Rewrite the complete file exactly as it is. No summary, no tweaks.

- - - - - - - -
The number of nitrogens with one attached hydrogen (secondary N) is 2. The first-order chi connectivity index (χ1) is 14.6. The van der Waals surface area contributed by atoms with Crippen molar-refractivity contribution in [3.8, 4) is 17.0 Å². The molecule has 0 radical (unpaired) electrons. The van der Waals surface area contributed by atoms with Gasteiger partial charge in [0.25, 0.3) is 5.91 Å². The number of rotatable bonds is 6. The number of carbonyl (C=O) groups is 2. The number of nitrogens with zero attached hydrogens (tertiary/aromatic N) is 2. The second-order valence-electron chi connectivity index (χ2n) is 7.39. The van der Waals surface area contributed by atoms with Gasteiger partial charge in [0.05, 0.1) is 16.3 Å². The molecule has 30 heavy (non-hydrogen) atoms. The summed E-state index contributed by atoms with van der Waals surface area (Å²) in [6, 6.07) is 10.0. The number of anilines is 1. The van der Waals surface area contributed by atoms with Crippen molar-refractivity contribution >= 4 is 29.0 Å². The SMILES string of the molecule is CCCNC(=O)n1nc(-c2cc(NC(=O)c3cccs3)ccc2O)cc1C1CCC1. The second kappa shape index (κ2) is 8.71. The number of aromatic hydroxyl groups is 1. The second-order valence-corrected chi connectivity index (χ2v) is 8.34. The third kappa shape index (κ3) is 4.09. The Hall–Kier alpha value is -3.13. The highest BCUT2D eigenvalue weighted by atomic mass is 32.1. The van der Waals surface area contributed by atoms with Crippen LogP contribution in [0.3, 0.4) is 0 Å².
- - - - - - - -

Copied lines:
The number of nitrogens with one attached hydrogen (secondary N) is 2. The first-order chi connectivity index (χ1) is 14.6. The van der Waals surface area contributed by atoms with Crippen molar-refractivity contribution in [3.8, 4) is 17.0 Å². The molecule has 0 radical (unpaired) electrons. The van der Waals surface area contributed by atoms with Gasteiger partial charge in [0.25, 0.3) is 5.91 Å². The number of rotatable bonds is 6. The number of carbonyl (C=O) groups is 2. The number of nitrogens with zero attached hydrogens (tertiary/aromatic N) is 2. The second-order valence-electron chi connectivity index (χ2n) is 7.39. The van der Waals surface area contributed by atoms with Gasteiger partial charge in [0.05, 0.1) is 16.3 Å². The molecule has 30 heavy (non-hydrogen) atoms. The summed E-state index contributed by atoms with van der Waals surface area (Å²) in [6, 6.07) is 10.0. The number of anilines is 1. The van der Waals surface area contributed by atoms with Crippen molar-refractivity contribution >= 4 is 29.0 Å². The SMILES string of the molecule is CCCNC(=O)n1nc(-c2cc(NC(=O)c3cccs3)ccc2O)cc1C1CCC1. The second kappa shape index (κ2) is 8.71. The number of aromatic hydroxyl groups is 1. The second-order valence-corrected chi connectivity index (χ2v) is 8.34. The third kappa shape index (κ3) is 4.09. The Hall–Kier alpha value is -3.13. The highest BCUT2D eigenvalue weighted by atomic mass is 32.1. The van der Waals surface area contributed by atoms with Crippen LogP contribution in [0.3, 0.4) is 0 Å².